What Makes a Neighborhood Liveable?


The Economist recently came out with its rankings of the most liveable cities in the world. (Vienna, Austria topped the list this year.)

It raises the question of what factors make a neighborhood liveable. To be sure, different people value different aspects of their neighborhoods, so there is no set of factors on which everyone will agree.

But what are some of the factors that matter to you? How would you measure them? Here are some ideas:

  1. Safety (crime rate)
  2. Economic diversity (income distribution)
  3. Ethnic diversity (ethnic distribution)
  4. Walkability (WalkScore)
  5. Transit (TransitScore)
  6. Access to parks and open spaces (households within walking distance)
  7. Environmental quality (air quality index)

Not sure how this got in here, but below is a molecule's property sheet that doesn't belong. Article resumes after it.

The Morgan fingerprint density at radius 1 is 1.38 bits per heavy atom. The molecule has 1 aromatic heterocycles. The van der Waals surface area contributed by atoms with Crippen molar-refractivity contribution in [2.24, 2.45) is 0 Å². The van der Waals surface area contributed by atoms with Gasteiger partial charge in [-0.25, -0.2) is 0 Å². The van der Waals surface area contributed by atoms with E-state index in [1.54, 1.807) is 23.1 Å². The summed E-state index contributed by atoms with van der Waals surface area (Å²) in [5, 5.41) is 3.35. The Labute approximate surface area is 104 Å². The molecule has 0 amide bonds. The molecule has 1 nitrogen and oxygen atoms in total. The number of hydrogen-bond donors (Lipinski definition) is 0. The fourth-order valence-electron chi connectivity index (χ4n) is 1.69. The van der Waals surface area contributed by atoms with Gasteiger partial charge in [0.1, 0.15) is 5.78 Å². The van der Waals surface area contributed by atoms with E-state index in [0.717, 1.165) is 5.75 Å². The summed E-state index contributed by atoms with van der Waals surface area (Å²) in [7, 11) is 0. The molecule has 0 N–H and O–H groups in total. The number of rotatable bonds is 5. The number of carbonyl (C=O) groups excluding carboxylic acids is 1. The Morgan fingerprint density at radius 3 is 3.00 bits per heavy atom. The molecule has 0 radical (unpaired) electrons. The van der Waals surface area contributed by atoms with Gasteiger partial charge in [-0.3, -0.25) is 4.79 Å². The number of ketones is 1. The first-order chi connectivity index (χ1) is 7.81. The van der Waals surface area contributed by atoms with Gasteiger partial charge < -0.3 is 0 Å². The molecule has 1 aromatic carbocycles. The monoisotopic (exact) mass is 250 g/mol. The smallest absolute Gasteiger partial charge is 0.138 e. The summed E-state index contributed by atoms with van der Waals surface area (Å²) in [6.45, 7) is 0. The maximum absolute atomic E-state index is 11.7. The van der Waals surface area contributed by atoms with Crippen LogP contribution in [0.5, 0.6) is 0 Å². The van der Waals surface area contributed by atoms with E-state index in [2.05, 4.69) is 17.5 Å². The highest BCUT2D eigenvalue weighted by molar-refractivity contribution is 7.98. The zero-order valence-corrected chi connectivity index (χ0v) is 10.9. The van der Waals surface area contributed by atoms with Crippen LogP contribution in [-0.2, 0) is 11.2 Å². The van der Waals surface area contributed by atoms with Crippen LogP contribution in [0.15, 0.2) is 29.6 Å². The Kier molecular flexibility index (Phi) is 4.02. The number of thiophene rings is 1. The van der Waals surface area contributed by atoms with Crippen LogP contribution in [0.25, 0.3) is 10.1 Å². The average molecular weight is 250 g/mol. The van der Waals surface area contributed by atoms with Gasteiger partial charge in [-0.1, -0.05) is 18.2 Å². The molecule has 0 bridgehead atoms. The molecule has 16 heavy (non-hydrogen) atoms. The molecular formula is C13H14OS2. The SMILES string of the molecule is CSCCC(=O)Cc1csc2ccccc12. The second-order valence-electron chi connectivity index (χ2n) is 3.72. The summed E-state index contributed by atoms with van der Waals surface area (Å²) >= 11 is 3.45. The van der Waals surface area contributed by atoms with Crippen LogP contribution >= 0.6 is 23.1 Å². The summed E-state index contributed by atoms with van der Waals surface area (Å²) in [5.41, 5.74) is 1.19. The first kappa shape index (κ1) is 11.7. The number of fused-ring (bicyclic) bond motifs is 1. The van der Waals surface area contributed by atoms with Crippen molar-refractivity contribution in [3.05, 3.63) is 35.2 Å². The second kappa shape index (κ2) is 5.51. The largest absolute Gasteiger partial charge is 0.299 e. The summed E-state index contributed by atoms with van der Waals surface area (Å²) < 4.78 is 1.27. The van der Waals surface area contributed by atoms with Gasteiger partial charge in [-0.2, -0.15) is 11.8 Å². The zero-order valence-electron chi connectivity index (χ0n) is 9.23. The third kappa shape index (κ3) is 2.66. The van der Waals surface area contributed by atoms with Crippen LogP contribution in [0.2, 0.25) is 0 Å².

8. Affordability (H+T or combined housing and transportation costs)


Were those the metrics used in the article?

I’d say access to businesses is key. Say, within half a mile of home. I’m thinking coffee shops, grocers, etc. – not Walmart.


The report I cited, “Global Liveability Index 2018 (Free Overview)”, is here. Some of the metrics do overlap (particularly crime/safety).

Households in close proximity to shopping was one of the original complete communities indicators in the Imagine Austin plan. To some extent, it is captured in the WalkScore metric, which incorporates access to amenities via walking in its calculation.


Access to food, and not just garbage food, is a big one for me. Walkability is also a big one. I may have a coffee shop a half a mile away, but the route on foot Terry-O Lane) is downright dangerous. That same path also happens to be the path to the nearest bus stop, a 30 minute walk.


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